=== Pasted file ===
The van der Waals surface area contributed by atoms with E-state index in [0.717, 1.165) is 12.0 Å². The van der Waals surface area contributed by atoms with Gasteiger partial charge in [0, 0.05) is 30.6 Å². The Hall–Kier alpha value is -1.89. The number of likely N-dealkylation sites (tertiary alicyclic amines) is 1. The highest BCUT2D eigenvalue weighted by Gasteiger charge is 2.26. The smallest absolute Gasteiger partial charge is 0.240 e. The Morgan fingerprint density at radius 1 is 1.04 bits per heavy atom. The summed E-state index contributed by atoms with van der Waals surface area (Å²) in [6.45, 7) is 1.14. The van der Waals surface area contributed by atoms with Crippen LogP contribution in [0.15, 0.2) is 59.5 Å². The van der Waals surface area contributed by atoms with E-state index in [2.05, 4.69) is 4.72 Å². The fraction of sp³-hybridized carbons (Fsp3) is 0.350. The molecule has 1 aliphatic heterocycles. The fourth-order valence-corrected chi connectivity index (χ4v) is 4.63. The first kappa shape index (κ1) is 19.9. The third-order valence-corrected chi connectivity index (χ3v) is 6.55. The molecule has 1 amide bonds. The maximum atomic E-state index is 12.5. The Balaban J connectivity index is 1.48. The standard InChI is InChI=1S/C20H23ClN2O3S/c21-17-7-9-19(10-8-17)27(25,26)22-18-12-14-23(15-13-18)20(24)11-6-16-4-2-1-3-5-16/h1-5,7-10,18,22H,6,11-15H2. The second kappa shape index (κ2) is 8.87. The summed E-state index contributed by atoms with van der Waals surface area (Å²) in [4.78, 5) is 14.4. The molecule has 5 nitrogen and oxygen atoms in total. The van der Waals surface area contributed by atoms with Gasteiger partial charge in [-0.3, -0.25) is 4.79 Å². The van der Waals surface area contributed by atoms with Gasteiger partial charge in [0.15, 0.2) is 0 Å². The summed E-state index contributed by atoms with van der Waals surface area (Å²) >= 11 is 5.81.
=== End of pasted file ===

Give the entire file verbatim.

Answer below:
The van der Waals surface area contributed by atoms with E-state index in [0.717, 1.165) is 12.0 Å². The van der Waals surface area contributed by atoms with Gasteiger partial charge in [0, 0.05) is 30.6 Å². The Hall–Kier alpha value is -1.89. The number of likely N-dealkylation sites (tertiary alicyclic amines) is 1. The highest BCUT2D eigenvalue weighted by Gasteiger charge is 2.26. The smallest absolute Gasteiger partial charge is 0.240 e. The Morgan fingerprint density at radius 1 is 1.04 bits per heavy atom. The summed E-state index contributed by atoms with van der Waals surface area (Å²) in [6.45, 7) is 1.14. The van der Waals surface area contributed by atoms with Crippen LogP contribution in [0.15, 0.2) is 59.5 Å². The van der Waals surface area contributed by atoms with E-state index in [2.05, 4.69) is 4.72 Å². The fraction of sp³-hybridized carbons (Fsp3) is 0.350. The molecule has 1 aliphatic heterocycles. The fourth-order valence-corrected chi connectivity index (χ4v) is 4.63. The first kappa shape index (κ1) is 19.9. The third-order valence-corrected chi connectivity index (χ3v) is 6.55. The molecule has 1 amide bonds. The maximum atomic E-state index is 12.5. The Balaban J connectivity index is 1.48. The standard InChI is InChI=1S/C20H23ClN2O3S/c21-17-7-9-19(10-8-17)27(25,26)22-18-12-14-23(15-13-18)20(24)11-6-16-4-2-1-3-5-16/h1-5,7-10,18,22H,6,11-15H2. The second kappa shape index (κ2) is 8.87. The summed E-state index contributed by atoms with van der Waals surface area (Å²) in [4.78, 5) is 14.4. The molecule has 5 nitrogen and oxygen atoms in total. The van der Waals surface area contributed by atoms with Gasteiger partial charge in [-0.3, -0.25) is 4.79 Å². The van der Waals surface area contributed by atoms with Gasteiger partial charge in [0.15, 0.2) is 0 Å². The summed E-state index contributed by atoms with van der Waals surface area (Å²) >= 11 is 5.81.